Filesystems and progressive deletion of things
I recently read Taras Glek's Curious Case of Maintaining Sufficient Free Space with ZFS, where Glek noticed that ZFS wasn't immediately updating its space accounting information when things were deleted. This isn't necessarily surprising and I'm not sure it's unique to ZFS. In practice, I believe that many filesystems don't actually perform all steps of deleting a file at once (as we see it from the outside).
There are two conjoined problems for filesystems when deleting things. First, in order to really delete things from a filesystem, you need to know what they are. So to delete a file, the filesystem needs to know specifically what disk blocks the file uses so the filesystem can go mark them as free in the data structures it uses to do this. This information about what disk blocks are used is not necessarily in memory; in fact, very little about the file may be in memory. This means that in order to delete the file, the filesystem may need to read a bunch of data about it off of the disks and then process it. For large files, there are several levels of this data in a tree structure of indirect blocks. This isn't necessarily a fast process, especially if the system uses HDDs and is under IO pressure already.
(Generally each indirect block you have to read from disk requires a seek, and HDDs still can only do on the order of 100 of them a second. SATA and SAS SSDs are much faster, and NVMe SSDs even faster still, but there is still some latency and delay for each block.)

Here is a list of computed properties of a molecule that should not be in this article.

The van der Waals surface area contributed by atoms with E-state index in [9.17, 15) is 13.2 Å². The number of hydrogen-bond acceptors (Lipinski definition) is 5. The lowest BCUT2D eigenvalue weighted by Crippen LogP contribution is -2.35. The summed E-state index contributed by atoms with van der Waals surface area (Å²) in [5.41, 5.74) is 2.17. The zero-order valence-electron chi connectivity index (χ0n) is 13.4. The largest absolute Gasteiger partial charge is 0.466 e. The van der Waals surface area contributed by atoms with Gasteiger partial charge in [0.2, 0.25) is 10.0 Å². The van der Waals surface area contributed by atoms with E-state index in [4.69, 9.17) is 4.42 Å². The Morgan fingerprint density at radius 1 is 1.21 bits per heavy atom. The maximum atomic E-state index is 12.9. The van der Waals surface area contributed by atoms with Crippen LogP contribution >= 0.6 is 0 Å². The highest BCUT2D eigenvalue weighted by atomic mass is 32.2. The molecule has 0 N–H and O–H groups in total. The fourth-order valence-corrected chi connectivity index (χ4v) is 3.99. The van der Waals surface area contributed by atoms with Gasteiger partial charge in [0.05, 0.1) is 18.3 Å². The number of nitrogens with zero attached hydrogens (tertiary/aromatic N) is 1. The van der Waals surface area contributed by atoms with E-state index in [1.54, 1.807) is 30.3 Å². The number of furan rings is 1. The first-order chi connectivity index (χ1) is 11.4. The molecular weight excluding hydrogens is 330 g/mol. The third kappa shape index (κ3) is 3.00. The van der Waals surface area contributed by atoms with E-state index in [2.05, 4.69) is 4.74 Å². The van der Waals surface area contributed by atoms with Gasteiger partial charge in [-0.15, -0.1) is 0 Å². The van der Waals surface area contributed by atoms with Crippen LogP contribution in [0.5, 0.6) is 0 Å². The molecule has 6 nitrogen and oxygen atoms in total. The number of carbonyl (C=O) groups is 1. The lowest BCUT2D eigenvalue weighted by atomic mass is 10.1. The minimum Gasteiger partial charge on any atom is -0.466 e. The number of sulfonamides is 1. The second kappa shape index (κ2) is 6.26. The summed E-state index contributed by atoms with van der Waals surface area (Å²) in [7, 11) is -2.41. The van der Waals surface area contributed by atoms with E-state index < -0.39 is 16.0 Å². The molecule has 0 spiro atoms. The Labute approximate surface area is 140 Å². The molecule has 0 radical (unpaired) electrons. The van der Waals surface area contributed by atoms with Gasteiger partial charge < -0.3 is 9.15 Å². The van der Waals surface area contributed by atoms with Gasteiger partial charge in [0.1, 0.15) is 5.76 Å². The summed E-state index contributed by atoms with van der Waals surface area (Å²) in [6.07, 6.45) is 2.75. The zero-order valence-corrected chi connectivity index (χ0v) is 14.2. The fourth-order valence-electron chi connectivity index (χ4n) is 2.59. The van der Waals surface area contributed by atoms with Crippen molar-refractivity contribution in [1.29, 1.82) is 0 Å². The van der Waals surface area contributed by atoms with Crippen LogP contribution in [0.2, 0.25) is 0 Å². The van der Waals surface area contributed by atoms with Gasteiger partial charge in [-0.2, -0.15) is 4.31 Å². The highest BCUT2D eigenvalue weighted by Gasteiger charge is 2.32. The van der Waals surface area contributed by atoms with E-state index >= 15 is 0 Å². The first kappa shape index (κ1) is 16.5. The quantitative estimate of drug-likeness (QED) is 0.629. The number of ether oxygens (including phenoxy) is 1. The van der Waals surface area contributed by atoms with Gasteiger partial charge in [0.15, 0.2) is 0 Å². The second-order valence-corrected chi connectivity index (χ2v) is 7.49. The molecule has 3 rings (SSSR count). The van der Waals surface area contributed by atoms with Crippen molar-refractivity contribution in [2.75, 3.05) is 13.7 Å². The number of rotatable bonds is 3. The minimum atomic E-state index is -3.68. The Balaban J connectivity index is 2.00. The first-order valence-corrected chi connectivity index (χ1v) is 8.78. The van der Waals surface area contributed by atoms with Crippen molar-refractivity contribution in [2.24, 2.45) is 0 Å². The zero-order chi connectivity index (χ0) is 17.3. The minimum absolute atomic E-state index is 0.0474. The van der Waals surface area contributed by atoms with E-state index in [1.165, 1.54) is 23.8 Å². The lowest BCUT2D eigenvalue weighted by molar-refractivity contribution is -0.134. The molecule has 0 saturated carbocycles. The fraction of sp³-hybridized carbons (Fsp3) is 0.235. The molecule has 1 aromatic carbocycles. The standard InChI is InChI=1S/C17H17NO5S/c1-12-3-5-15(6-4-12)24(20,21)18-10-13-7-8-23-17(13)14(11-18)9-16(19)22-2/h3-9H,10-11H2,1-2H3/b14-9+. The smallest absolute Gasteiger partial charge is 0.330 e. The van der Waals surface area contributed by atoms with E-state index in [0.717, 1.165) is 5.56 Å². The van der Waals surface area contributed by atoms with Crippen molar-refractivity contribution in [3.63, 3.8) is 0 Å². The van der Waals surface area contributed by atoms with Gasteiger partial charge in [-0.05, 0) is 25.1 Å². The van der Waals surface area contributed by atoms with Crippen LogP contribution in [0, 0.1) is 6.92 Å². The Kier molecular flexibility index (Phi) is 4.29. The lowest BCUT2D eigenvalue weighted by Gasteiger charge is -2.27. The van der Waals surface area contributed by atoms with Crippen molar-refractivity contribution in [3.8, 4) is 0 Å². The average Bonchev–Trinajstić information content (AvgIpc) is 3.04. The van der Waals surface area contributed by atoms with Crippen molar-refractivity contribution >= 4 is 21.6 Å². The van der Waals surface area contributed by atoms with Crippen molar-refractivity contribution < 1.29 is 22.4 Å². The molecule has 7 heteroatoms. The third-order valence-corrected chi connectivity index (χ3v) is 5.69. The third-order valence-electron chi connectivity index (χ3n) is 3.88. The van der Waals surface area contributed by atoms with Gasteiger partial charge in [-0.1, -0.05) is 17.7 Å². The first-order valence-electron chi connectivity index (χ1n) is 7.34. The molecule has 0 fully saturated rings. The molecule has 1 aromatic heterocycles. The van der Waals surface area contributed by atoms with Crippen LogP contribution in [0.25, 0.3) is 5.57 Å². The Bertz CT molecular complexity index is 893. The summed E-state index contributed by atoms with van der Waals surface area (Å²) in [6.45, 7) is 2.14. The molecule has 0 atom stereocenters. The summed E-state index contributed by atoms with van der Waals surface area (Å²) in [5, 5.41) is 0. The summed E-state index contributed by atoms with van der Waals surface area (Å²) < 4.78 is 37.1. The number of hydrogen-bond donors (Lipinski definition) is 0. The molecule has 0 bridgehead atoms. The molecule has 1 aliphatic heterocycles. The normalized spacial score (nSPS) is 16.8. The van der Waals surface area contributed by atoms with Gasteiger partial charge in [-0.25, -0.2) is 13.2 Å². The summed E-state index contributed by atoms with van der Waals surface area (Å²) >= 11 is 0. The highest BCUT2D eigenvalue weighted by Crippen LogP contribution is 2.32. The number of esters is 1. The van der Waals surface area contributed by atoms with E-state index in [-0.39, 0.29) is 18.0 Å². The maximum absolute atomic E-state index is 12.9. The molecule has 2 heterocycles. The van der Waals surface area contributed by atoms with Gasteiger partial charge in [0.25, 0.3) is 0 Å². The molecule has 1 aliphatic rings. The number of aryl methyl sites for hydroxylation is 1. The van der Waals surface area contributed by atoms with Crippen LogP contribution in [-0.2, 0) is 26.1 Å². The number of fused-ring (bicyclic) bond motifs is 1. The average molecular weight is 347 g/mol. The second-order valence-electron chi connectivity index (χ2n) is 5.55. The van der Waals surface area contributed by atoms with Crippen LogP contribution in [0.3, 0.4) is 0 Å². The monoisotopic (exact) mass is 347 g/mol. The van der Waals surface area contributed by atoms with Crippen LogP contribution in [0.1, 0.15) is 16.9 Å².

The second part is that this information about what disk blocks are in use may be larger than you want to hold in memory and process at once (especially when combined with all of the metadata for free filesystem blocks that you're about to update). You can reduce memory usage (and perhaps complexity) by freeing the file's disk blocks in conveniently sized batches. In a filesystem with some kind of journaling (including ZFS), this can also reduce the size of the journal record(s) you need to commit in order to make things work.
This progressive deletion is mostly invisible to people, but one place that it can materialize is in filesystem space accounting and space allocation. If you're freeing blocks and updating metadata in batches, it's natural to update the visible information about disk space used and free in batches too, rather than try to do it all at the end (or worse, all at the start). This is probably especially the case if you're committing things in batches too.
(A filesystem does generally know how many blocks of disk space a file takes up, so it can choose to update the accounting information right away at the start of the deletion. But then it creates a situation where not all of the claimed free space is actually usable right now, although there are other workarounds for that.)
PS: It's also possible to have deletion happen asynchronously from
the perspective of user level programs, where their calls to
unlink()' return almost immediately while the files are actually
deleted in the background. But I don't know if any filesystems
actually do this.